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Core System Transformation: How to do it Right

The use of "he" throughout this blog is only for the author's convenience.  "He/she" is intended because there is no distinction in performance as far as the author is concerned.  This opinion is based on 56 years of casual observations in the IT industry.  No survey had to tell me that.

First, allow me to come clean and state that I do not possess all the IT knowledge that exists in the world.  Oh, you say you are not surprised!  This blog is only about the knowledge one needs in order to make reasonably good decisions, especially regarding the area of core system transformation.  Core systems include four major parts:  all deposit systems, all loan systems, financial systems within the bank, and customer database.

In the conduct of my client work for banks (321 of them), I focus on one thing.  Teach them everything I know.  And what I know is core systems and approximately 23 major categories (each category averages eight applications) of ancillary solutions that feed and live off core.

These days, bank tech vendors are looking down their nose and seeing crumbs for revenue growth, while very large, generic systems integration companies, that don't know much about banking, at least have the benefit of being on the outside of "we've always done it that way."  These giants are viewing the early signs of a transformation brewing that will provide them with 20 years worth of billings.  And with recent annual revenue declines, these are billings they sorely need. 

So that we are all singing from the same hymnal, let me define the two groups of providers.  Bank tech vendors include core companies such as FIS, Fiserv, Jack Henry, D+H, Temenos, Misys, Infosys, SAP, and 20 other smaller companies.  They sell near ready-made solutions to thousands of homespun community banks as well as approximately 200 top-tier banks located in money centers throughout the world.  They know banking, they own solutions, they know how to implement, and they know how to support financial institutions.  These are very good bank tech companies and their market share numbers prove it.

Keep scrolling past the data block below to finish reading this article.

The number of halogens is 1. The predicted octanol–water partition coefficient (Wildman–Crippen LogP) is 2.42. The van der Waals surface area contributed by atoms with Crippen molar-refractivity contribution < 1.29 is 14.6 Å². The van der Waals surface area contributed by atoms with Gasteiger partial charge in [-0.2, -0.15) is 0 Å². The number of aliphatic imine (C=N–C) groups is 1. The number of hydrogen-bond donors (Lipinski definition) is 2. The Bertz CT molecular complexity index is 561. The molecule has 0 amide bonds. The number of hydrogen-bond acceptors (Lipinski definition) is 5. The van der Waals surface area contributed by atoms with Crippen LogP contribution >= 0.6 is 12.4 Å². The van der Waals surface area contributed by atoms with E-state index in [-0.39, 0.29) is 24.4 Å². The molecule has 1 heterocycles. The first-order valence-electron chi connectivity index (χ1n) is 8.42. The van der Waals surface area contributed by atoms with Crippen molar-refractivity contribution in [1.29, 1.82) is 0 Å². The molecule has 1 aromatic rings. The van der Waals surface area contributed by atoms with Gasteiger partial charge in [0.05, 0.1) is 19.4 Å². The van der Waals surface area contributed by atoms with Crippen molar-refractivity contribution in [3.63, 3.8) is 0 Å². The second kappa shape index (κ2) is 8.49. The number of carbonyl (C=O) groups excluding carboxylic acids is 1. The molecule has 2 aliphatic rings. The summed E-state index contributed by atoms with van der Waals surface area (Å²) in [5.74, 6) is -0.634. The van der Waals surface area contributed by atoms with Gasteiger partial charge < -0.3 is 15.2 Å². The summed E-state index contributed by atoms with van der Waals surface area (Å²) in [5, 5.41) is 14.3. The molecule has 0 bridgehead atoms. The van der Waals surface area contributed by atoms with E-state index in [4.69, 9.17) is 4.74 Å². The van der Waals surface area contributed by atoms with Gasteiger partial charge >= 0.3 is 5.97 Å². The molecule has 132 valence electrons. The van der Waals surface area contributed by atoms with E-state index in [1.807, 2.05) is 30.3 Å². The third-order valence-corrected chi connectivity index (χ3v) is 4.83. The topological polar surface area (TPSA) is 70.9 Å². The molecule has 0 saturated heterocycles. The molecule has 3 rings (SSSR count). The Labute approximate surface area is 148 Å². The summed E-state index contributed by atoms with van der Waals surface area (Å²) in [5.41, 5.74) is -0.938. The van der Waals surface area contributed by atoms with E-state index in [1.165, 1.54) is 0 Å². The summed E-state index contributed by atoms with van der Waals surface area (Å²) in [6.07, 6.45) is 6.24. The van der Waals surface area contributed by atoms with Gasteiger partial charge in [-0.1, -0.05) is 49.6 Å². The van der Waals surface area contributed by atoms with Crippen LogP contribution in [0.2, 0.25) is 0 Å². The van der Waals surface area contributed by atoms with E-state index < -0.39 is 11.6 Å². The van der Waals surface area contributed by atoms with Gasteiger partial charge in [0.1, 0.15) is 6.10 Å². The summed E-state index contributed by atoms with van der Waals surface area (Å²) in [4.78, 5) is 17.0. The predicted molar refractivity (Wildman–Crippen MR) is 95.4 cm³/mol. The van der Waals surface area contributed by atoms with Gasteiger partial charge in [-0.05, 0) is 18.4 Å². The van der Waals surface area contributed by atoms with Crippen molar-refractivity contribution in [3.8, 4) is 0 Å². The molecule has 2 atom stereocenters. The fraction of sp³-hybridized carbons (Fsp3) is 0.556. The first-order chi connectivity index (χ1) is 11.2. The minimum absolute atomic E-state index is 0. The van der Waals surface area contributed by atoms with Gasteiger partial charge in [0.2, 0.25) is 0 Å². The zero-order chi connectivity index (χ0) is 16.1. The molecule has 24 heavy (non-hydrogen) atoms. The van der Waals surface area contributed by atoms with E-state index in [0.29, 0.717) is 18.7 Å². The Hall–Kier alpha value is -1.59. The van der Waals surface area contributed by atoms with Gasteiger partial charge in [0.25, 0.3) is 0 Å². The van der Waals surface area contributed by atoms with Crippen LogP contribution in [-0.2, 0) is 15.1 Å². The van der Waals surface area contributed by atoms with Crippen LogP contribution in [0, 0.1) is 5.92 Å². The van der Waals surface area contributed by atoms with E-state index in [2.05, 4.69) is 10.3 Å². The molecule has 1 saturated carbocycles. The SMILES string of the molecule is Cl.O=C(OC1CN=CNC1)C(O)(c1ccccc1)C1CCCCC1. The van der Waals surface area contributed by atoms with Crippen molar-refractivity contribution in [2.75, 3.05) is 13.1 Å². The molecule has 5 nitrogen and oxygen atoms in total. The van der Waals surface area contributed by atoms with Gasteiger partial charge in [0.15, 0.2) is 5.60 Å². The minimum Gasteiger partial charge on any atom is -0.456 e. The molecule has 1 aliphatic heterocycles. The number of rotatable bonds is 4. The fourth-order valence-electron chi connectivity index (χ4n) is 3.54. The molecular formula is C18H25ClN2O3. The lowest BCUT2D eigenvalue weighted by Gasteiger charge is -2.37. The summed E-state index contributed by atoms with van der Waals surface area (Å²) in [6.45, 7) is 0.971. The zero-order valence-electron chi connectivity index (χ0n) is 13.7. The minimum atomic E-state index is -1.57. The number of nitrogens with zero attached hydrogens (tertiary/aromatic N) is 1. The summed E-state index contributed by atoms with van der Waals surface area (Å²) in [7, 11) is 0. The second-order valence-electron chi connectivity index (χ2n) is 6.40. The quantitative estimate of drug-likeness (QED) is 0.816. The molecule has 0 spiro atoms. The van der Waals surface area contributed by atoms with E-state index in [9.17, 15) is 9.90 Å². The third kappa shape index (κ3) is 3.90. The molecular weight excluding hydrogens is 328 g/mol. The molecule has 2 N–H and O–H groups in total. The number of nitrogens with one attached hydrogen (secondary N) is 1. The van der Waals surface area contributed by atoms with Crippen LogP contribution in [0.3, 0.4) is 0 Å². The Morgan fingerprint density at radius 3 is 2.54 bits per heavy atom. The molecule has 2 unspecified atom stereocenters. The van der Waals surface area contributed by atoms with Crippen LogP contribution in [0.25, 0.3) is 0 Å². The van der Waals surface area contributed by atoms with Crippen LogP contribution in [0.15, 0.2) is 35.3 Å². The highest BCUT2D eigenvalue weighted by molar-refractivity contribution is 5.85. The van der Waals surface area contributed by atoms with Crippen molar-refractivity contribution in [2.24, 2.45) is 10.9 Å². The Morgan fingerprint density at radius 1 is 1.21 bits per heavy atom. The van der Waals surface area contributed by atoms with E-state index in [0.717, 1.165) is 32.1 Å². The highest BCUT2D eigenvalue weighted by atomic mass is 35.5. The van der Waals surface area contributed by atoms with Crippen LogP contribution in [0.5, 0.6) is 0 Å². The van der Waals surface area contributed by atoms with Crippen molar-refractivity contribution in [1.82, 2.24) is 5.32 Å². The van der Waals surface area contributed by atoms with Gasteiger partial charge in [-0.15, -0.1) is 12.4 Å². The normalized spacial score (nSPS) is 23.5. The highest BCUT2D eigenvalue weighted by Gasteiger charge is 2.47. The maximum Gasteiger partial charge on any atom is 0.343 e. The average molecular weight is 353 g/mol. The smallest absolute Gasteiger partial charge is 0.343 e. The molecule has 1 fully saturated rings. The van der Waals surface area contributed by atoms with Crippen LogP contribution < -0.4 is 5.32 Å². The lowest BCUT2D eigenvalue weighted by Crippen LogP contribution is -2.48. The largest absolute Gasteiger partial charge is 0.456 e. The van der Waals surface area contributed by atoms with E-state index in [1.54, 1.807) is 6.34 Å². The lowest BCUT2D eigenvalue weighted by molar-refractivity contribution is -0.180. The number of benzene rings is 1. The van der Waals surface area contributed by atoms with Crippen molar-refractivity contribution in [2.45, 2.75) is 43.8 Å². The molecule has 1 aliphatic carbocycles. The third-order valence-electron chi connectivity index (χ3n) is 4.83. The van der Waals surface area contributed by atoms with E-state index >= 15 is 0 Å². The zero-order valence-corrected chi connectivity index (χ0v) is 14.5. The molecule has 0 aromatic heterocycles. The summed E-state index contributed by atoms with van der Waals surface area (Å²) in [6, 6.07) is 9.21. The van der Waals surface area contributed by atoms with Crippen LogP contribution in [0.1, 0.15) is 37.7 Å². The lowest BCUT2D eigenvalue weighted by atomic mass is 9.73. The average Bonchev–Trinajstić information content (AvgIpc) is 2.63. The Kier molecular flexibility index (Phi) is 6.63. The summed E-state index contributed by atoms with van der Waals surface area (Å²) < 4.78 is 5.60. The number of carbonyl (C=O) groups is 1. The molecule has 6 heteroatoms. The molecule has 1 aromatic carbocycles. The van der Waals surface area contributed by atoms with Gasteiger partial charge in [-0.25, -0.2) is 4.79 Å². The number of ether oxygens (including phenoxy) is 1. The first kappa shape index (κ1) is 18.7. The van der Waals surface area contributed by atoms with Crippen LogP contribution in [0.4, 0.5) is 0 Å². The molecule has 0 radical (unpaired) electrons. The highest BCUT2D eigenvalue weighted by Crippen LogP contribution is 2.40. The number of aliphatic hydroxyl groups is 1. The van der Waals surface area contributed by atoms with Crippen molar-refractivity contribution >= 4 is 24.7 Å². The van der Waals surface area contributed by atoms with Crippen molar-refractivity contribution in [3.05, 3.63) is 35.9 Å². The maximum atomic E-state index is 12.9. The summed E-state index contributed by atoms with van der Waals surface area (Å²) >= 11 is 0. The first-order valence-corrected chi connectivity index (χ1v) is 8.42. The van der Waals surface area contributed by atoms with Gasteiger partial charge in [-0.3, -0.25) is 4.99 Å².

Generic systems integration companies include IBM, Accenture, CSC, HP, Xerox, Cognizant, PwC, Deloitte, CGI Group, SAIC, and any defense contractor that would love to get a slice of the commercial market now that the U.S. seems to be getting out of the wars business.  (Did you hear that, Vlady?)  These generic systems companies sell new ideas that they then build into proprietary IT products for clients.  Think large for this group.  They'll spend a million dollars of their own money to fund a proposal to a prospect, because they know that contracts are in the multi-millions to billions of dollars, and they last for many years.

Transformation refers to moving banks from their 224-year-old business model (you noticed I didn't say anything about technology, and I meant business model) to the one that Amazon, Google, Apple, Microsoft, Linkedin, online retailers, and any Internet-based businesses use.  Simply stated, in terms of common characteristics, new-idea companies use more technology and fewer people to sell, deliver and service their wares.  Banks, on the other hand, are still operating in the old business models, with some technologies glued to them, using expensive human resources and facilities to do what technology can do quicker, better, more adapted to new-breed customers, and for less cost.  Today's large banks spend 20% of their operating expense budget on technology, 55% for employees and their benefits, and 25% to house and maintain their impressive outlets.  This mix is killing them, and when banks make dumb mistakes like subprime mortgages and other bad loans, they either fail or get government bailouts.  Not good business model options in a world of volatility, swifter competition, new customer demographics, and real-time, on-the-go delivery channels.  The solution for this antiquated model appears to be a much stronger adoption of technology-based banking to a level that produces reliable margins for banks without scaring off valuable affluent customers, who for at least one more generation, will live by "touchy-feely" dependancy.

Since the 2008 crisis occurred, government regulators have been advocating risk management systems as appropriate remedies.  Nice band-aids, but not effective as long-term solutions.  Large banks have been paying fines and promising to do better, and indeed, better they are.  Until the next crisis hits.   

There are 21,000 financial institutions in the world.  Just in case small banks are now freaking out about my prognosis for transformation, rest assured this crisis affects only about 200 large banks worldwide.  These large banks will be facing a major shock - how to migrate to a new infrastructure without blowing up during the process.  For them, this will not be just another horrendous conversion.  It will be a six-year disruption project for each bank with a real possibility of failure at the end.  To calm the nerves of the uninitiated, I can promise that corrections in banking do NOT happen quickly, and therefore, there will not be a mad rush to this idea of transformation.  If you see two large banks per year engaging in this daring exercise, it will be representative of what another species does when confronted with danger - freeze and stare down the headlights.